The House’s replacement plan for Obamacare, which is known as the American Health Care Act, would eliminate the individual mandate, cut funding to Medicaid, reduce taxes used to pay for the ACA and allow states to get exceptions to ACA rules on what insurance must cover and how much people with pre-existing conditions must pay for coverage.

(The CBO reported on May 24 that 51 million people would be uninsured in 2016, if the House plan becomes law, compared to 28 million who would not have coverage if the ACA stays in effect.)

Next, McHenry turned to what he described as “the sticky stuff of tax reform.”

He said the tax reform process “is not covered well in the media,” so he wanted to make sure the CIBO attendee realized that, while it takes only a simple majority to get a policy through the House, for the Senate, you need 60 votes. That is tough to do, he said, with 52 Republicans and 48 Democrats in Congress, most voting along party lines.

McHenry then heaped praise on the legislative efforts of Trump. “More pieces of legislation were passed in this president’s first 100 days than during that of (Barack) Obama, (George) Bush or (Bill) Clinton.”

Specifically, McHenry said Trump should be credited with getting passage of 38 bills during his first 100 days in office, a figure, he said, that tops his three immediate predecessors.

“That’s not drama; it’s legislative results.” McHenry concluded, “While there’s drama elsewhere, I’m going to drive policy that helps my constituents.”

The CIBO crowd applauded politely, as the Q&A began, with George Morizoney of Asheville asking about tax reform. “Why can’t we go ahead and get the business tax in? Get the business tax in and then go back to the individuals?”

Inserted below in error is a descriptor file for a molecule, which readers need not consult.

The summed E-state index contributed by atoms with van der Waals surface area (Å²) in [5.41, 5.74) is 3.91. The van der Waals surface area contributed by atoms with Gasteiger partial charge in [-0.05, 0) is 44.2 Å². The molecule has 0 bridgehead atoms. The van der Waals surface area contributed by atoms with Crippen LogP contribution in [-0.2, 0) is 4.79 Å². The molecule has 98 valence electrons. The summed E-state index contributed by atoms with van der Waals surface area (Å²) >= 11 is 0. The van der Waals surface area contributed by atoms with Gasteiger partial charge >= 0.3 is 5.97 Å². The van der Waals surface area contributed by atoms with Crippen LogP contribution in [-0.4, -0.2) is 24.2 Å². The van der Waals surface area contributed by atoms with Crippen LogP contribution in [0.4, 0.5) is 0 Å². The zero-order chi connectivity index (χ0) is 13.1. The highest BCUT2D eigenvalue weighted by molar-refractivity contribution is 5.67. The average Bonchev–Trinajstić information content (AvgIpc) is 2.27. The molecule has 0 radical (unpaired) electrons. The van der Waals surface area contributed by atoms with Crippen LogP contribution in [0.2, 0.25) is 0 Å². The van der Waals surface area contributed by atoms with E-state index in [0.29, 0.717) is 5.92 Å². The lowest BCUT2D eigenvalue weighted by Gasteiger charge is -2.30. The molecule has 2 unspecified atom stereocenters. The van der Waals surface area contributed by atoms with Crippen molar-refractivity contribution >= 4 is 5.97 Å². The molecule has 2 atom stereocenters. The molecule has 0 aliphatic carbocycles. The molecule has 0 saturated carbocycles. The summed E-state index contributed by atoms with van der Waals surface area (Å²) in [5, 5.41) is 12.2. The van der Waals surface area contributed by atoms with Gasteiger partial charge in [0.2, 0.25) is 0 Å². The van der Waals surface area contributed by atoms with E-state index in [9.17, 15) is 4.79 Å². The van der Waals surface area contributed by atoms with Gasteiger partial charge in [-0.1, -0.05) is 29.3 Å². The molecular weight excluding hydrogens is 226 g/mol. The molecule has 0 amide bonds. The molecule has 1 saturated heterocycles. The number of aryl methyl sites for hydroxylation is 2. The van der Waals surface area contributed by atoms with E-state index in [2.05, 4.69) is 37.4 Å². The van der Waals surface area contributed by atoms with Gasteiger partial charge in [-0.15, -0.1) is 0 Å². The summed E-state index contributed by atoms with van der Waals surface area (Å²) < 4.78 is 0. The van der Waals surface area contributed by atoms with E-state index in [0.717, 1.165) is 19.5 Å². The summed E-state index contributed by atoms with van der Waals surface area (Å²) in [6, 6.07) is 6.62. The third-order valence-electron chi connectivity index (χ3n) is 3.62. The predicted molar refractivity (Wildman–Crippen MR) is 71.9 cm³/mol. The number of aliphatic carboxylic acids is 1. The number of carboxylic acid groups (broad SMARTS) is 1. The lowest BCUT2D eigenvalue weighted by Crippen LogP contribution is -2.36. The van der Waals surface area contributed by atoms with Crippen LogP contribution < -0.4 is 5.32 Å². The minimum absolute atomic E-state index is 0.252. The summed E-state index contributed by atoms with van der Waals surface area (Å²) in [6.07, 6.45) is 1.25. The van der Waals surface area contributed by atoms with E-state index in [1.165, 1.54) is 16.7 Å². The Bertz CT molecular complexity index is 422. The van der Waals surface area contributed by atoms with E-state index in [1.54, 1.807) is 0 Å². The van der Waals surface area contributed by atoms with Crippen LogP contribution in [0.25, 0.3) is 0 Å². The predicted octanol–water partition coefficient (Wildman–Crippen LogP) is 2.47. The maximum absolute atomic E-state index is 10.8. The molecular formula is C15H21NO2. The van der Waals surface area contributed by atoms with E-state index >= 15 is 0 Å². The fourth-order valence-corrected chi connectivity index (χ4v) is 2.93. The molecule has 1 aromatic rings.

In response, McHenry said, that corporate income tax proceeds were just a fraction of inidividual tax proceeds, so that is why Congress and the president are first focusing on individual taxes.

In general, he said, “It’s the most complicated tax code in the world. And the United States has the highest tax rate in the first world.

“So your motivation to repatriate capital from overseas is well-founded and we will get that done later this year. I think it’s worth waiting two months so that we can get it right.

“The work on the individual tax code is basically done. The work on the corporate tax code will take the rest of the year. It’s a tough issue set with really difficult decisions to be made,” McHenry said.

CIBO member Mac Swicegood asked, “How to handle the discord” among his fellow House members? “I mean you’re a ‘whip?’”

“First of all, I don’t have time to watch TV,” McHenry said with a wry smile. “There’s an enormous benefit to that.” (His verbal slap at television news triggered the only laughter of the meeting from the crowd.)

“How you get policy done is sit down with people who you don’t agree with, and hash things out,” rather than battling it out in front of TV cameras or holding duels, as was sometimes the case centuries ago. “That’s a reason I don’t sit down and do TV. Instead, I’m spending time working with people and trying to get policies passed. The fistfight in the hallway — that gets covered. I don’t get covered.”

Another man said, “You’re touching on tax reform, health care, infrastructure. How unified is the Republican Party to get these things through before the end of this year?”

“Not as unified as I’d like, but unified on health care and tax reform,” McHenry replied. “Let’s face it... Republicans are an independent lot. But around tax reform and around health care, there is unity and we have to get things done. I firmly believe you’ve got to get tax reform done this calendar year.”

Laura Herndon, a UNCA associate vice chancellor, noted, “We (in academia) have concerns about the president’s proposed cuts to higher deducation. Could you address that?”

“I don’t think you’re going to see higher education cuts,” McHenry answered. However, he added, “There certainly are reforms that need to be made on student loans. There are very few choices on how to get lending. We’ll try to get better packages to (help students) pay for college. That won’t get as much coverage as health care, tax reform — and even Russia.”